For the little gay boy, does the doll represent something to become? Or only something to play with?

Now I am a drag queen. We see drag queens as divas, but also as dolls. For many queens, the body of the Barbie is aspirational, achieved through waist-cinchers, couch cushions, chicken cutlets. In nearly every city, you’ll find a drag show called the Dollhouse. If you knock on the dollhouse door, who will you find at home? What game are they playing?

Here is a feminist defense of drag: Masculinity and femininity are cultural constructs, ultimately owned by no one, situated by rituals, discourse, and norms as biological in origin. The binary installs a logic—self/other, normal/deviant—that perpetuates oppression. The drag queen’s dramatized, exaggerated performance of gendered expression denaturalizes gender, calls attention to our unconscious, everyday gendered performances.

With drag, I wear my gender deviance on my body. I externalize, weaponize the anxiety I feel as a queer navigating heteronormative, patriarchal structures. My fierceness communicates what the poet Joyelle McSweeney has called drag’s explicit threat: “a weaponized aestheticism, an over-emphasis, an overtness that seizes attention and disrupts convention.”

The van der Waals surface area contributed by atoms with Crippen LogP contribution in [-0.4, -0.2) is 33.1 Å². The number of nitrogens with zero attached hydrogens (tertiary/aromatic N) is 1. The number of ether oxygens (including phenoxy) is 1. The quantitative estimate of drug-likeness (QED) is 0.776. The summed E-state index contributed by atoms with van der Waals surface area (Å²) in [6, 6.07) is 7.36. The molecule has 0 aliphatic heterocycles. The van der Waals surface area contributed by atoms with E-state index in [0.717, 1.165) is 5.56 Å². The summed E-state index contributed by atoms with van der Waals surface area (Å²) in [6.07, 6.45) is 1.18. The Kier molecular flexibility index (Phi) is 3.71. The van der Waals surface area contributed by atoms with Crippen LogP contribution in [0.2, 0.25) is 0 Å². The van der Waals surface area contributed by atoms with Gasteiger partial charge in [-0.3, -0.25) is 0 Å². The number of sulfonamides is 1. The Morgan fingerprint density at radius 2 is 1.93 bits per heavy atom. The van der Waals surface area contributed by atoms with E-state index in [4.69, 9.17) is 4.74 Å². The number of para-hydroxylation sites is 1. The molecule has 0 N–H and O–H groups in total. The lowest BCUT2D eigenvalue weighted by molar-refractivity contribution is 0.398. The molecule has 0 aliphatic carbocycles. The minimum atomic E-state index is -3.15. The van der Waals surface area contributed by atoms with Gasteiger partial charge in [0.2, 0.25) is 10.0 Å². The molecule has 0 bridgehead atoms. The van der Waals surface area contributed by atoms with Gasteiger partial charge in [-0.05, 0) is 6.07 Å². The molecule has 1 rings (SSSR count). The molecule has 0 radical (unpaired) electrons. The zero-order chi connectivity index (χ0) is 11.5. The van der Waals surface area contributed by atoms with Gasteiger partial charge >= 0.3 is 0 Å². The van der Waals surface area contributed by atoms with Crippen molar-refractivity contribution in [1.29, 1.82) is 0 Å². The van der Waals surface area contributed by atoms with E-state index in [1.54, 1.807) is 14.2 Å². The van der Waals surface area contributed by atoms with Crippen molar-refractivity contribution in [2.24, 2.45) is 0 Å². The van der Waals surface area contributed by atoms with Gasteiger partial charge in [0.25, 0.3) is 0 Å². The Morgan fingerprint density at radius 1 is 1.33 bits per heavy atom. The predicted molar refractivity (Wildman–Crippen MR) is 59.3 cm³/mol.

Drag is about radical fierceness, yes, but it is also about vulnerability. Drag is pain: Duct taped genitals, tight bobby pins, heels. It doesn’t take long to realize just how true it really is that traditional fashion is designed to keep women dependent, compliant. Just waddle to the corner for a cab in a tight, knee-length dress. Just rifle through your purse to find your ID. Experience the overtures and catcalls of so-called “chasers” or strangers’ stares on the bus or hoots and hollers from passing SUVs, wondering how long, wondering if it’s only a matter of time before somebody comes for you. I expose myself to potential violence, and in so doing, take control over my reason for feeling threatened. I transform the shame and abjection of queerness into theater, ritual. In face, I face down the prospect of my tormentors, and survive.

Here is a feminist critique of drag: Drag reinforces a cartoonish depiction of femininity damaging to women, including transwomen. For cismale drag queens, the privilege to don and shed our personas at will makes drag queens a mockery of the daily danger encountered by those who cannot, likely would not, become invisible, become normal, become men.